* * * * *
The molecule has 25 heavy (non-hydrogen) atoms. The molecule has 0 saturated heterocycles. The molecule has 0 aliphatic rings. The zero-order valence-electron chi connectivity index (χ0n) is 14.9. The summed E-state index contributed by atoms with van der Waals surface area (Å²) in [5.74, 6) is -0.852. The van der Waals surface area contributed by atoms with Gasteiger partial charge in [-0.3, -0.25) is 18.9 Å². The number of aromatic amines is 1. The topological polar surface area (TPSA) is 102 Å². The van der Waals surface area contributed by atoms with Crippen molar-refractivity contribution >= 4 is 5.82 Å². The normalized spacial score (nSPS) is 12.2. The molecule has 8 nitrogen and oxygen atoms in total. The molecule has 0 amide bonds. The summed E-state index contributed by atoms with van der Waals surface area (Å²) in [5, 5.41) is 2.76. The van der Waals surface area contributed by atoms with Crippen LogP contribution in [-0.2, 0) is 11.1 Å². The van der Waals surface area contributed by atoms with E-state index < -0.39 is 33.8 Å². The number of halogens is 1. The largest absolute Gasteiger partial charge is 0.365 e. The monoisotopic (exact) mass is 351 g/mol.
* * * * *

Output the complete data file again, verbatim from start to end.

The molecule has 25 heavy (non-hydrogen) atoms. The molecule has 0 saturated heterocycles. The molecule has 0 aliphatic rings. The zero-order valence-electron chi connectivity index (χ0n) is 14.9. The summed E-state index contributed by atoms with van der Waals surface area (Å²) in [5.74, 6) is -0.852. The van der Waals surface area contributed by atoms with Gasteiger partial charge in [-0.3, -0.25) is 18.9 Å². The number of aromatic amines is 1. The topological polar surface area (TPSA) is 102 Å². The van der Waals surface area contributed by atoms with Crippen molar-refractivity contribution >= 4 is 5.82 Å². The normalized spacial score (nSPS) is 12.2. The molecule has 8 nitrogen and oxygen atoms in total. The molecule has 0 amide bonds. The summed E-state index contributed by atoms with van der Waals surface area (Å²) in [5, 5.41) is 2.76. The van der Waals surface area contributed by atoms with Crippen LogP contribution in [-0.2, 0) is 11.1 Å². The van der Waals surface area contributed by atoms with E-state index < -0.39 is 33.8 Å². The number of halogens is 1. The largest absolute Gasteiger partial charge is 0.365 e. The monoisotopic (exact) mass is 351 g/mol.